Plaintiff commenced this action to recover damages for employment discrimination on the basis of disability and age in violation of the New York State Human Rights Law, at Executive Law § 296 (NYSHRL) and the New York City Human Rights Law, at Administrative Code of City of NY § 8-107 (NYCHRL). Plaintiff alleges that defendant terminated her employment because she was physically restricted from performing a certain filing task, as she had recently undergone surgery and was still recovering.  Plaintiff also alleges that, after the termination, her employer misrepresented the facts of her discharge to the New York State Department of Labor in order to prevent her from claiming unemployment benefits.

The Appellate Division reversed the motion court's denial of summary judgment for defendant, and dismissed the complaint. 

Practice points:  As to the alleged violations of the NYSHRL, defendant submitted plaintiff's medical documentation indicating that she was cleared to return to work "without restrictions." This evidence establishes, prima facie, that plaintiff did not suffer a disability requiring any accommodation.  Defendant met its burden of offering a legitimate, nondiscriminatory reason for terminating plaintiff's employment and demonstrated that there were no material issues of fact as to whether those explanations were pretextual.

As to the alleged violations of the NYCHRL, defendant made a prima facie showing that there is no evidentiary route that could allow a jury to believe that discrimination played a role in its challenged actions.

Student note:  The testimony of defendant's employees before the New York State Department of Labor was absolutely privileged.

Case:  Bull v. Metropolitan Jewish Health Systems, Inc., NY Slip Op 05703 (2d Dep't July 19, 2017)

Here is the decision.

Tomorrow's issue:  Dismissal of a legal malpractice claim.

Friday, August 4, 2017

Determining the amount and duration of maintenance.

Practice point:  The court will consider factors such as the duration of the marriage; the parties' standard of living during the marriage; the parties' income and property; the distribution of marital property; the parties' health; the parties' present and future earning capacity; the ability of the party seeking maintenance to become self-supporting; and the reduced or lost lifetime earning capacity of the party seeking maintenance.

Student note:  The determination is committed to the sound discretion of the trial court, and it will be made on the unique facts before the court. 

Case:  Brinkmann v. Brinkmann, NY Slip Op 05702 (2d Dep't July 19, 2017)

Here is the decision.

Monday's issue:  An age and disability discrimination claim.

Thursday, August 3, 2017

Vacating an arbitration award for partiality.

Practice point:  To vacate the award because of evident partiality under the Federal Arbitration Act (9 U.S.C. § 10[a][2], the movant must show that, given the totality of the circumstances, a reasonable person would have to conclude that an arbitrator was partial to one party.  While this showing requires something more than the mere appearance of bias, proof of actual bias is not required. Instead, a finding of partiality can be inferred from objective facts inconsistent with impartiality. While actual knowledge of a conflict can be dispositive of the evident partiality test, the absence of actual knowledge is not.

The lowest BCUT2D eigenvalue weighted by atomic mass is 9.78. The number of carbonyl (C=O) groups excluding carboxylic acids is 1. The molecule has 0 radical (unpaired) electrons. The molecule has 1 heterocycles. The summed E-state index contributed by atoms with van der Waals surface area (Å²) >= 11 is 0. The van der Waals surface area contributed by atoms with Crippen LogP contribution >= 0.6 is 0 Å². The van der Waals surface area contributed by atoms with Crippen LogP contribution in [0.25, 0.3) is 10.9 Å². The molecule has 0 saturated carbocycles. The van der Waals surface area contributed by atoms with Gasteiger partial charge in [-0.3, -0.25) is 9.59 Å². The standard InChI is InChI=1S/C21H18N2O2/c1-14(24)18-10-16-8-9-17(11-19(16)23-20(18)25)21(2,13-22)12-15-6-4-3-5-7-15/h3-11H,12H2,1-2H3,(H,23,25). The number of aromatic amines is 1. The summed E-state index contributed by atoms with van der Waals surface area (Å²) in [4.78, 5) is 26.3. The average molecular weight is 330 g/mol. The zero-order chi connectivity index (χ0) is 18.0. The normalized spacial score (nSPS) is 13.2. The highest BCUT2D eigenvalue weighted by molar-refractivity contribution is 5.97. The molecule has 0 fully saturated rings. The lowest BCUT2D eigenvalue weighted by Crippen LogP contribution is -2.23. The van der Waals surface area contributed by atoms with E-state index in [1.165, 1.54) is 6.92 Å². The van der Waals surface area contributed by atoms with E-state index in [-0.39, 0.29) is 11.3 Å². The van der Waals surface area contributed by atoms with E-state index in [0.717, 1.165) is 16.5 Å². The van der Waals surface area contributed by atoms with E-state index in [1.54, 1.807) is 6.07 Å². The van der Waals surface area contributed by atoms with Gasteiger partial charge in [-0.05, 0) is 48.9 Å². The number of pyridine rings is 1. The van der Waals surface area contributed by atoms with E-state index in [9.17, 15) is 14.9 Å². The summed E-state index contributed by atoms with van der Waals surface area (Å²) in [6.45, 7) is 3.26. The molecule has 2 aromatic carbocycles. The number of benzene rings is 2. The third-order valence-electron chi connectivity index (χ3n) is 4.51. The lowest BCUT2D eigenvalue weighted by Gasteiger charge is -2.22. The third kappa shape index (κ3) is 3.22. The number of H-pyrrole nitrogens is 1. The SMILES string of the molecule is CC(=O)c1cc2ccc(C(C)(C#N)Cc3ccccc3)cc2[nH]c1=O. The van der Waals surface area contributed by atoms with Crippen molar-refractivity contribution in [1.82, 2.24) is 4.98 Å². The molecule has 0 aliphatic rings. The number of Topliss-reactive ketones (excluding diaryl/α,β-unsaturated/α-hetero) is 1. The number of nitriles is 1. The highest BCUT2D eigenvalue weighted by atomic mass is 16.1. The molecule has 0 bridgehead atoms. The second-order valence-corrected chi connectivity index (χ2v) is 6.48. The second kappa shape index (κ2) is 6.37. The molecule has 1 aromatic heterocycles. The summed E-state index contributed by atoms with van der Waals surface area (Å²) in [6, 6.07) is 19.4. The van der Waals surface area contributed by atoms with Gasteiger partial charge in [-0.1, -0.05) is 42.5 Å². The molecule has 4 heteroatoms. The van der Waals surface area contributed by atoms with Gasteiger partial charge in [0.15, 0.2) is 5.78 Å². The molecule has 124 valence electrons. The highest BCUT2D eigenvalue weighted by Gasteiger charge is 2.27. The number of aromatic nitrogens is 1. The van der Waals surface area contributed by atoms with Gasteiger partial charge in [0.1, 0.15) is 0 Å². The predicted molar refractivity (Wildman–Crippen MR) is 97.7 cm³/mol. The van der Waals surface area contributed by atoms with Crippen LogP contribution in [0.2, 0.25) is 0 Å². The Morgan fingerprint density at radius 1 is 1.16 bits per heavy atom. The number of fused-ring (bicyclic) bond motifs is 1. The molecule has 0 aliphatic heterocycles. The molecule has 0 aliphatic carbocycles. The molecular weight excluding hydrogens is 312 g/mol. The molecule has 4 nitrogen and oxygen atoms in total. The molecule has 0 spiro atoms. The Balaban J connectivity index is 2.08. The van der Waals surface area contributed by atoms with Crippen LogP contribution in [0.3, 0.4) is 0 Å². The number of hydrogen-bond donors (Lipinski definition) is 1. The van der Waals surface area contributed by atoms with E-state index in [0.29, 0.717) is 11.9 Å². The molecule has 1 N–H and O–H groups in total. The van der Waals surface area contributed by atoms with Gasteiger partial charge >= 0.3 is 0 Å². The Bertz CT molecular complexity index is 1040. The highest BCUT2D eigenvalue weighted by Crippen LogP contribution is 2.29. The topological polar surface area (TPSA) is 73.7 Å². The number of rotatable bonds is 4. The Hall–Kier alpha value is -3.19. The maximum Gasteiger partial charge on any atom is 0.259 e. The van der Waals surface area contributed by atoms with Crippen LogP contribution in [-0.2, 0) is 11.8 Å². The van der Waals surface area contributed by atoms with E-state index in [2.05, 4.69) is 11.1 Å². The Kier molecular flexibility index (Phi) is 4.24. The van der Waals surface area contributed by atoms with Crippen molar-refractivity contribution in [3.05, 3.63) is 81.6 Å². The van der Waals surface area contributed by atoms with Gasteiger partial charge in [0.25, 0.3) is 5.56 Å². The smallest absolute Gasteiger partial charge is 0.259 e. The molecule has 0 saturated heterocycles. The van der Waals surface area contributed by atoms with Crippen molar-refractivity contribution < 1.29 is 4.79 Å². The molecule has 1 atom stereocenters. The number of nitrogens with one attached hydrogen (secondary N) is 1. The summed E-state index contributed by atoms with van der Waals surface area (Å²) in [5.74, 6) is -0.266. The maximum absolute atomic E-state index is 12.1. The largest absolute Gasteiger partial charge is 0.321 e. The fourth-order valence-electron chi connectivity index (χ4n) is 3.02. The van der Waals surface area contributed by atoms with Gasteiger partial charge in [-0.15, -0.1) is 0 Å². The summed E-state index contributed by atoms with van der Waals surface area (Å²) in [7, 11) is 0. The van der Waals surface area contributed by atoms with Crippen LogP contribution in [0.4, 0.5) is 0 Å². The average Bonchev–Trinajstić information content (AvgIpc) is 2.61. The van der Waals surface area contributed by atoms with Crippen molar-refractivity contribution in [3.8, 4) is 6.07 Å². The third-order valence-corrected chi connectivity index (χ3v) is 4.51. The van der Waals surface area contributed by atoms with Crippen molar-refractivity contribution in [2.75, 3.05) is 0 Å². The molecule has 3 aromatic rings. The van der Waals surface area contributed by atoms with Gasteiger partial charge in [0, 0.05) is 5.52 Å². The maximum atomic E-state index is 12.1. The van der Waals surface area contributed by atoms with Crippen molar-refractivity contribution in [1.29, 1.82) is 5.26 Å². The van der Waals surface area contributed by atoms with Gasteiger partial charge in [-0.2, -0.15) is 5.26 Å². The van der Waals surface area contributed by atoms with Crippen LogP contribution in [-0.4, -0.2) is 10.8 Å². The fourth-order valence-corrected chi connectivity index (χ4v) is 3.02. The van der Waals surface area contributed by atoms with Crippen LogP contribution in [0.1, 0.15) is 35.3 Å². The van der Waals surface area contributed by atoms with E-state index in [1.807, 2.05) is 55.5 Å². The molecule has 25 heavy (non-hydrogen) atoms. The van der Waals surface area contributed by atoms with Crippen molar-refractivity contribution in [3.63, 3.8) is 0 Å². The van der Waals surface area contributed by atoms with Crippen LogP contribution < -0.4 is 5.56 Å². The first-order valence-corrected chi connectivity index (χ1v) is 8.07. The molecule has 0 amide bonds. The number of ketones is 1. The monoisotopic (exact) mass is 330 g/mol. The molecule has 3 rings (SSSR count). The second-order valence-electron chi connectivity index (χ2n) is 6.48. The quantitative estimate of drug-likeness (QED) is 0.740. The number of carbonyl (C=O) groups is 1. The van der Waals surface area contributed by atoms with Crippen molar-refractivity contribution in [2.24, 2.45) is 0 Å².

Student note:  The court will consider factors such as (1) the extent and character of the personal interest, pecuniary or otherwise, of the arbitrator; (2) the directness of the relationship between the arbitrator and the party he is alleged to favor; (3) the connection of that relationship to the arbitrator; and (4) the proximity in time between the relationship and the arbitration proceeding.

Case:  Matter of TCR Sports Broadcasting Holding, LLP v. WN Partner, LLC, NY Slip Op 05689 (1st Dep't July 13, 2017)

Here is the decision. 

Tomorrow's issueDetermining the amount and duration of maintenance.

Wednesday, August 2, 2017

An unenforceable arbitration provision.

Practice point:  An arbitration provision which prohibits class, collective, or representative claims violate the National Labor Relations Act and is unenforceable.

Case:  Gold v. New York Life Ins. Co., NY Slip Op 05695 (1st Dep't July 18, 2017)

Here is the decision.

Tomorrow's issue: Vacating an arbitration award for partiality.

Tuesday, August 1, 2017

A claim for injuries caused by a domestic animal.

Practice point:  New York does not recognize a common-law negligence cause of action to recover damages for injuries caused by a domestic animal.  The settled law in New York is that a domestic animal's owner who either knows or should have known of the animal's vicious propensities will be held liable for the harm the animal causes as a result of those propensities.

Student note:  Once this knowledge is established, the owner faces strict liability.

Case:  Abrahams v. City of Mount Vernon, NY Slip Op 05699 (2d Dep't July 19, 2017)

Here is the decision.

Tomorrow's issue:  An unenforceable arbitration provision.

Monday, July 31, 2017

A hearing on an application for the award of attorney's fees.

Practice point:  The plaintiff waived his right to a hearing on the defendant's application by agreeing that, although "each party retains the right to appeal any order of this court with respect to counsel fees," the parties' respective applications for an award of an attorney's fee would be "done simultaneously without a right to oppose or reply."

Case:  Fishman v. Solomon, NY Slip Op 05581 (2d Dep't July 12, 2017)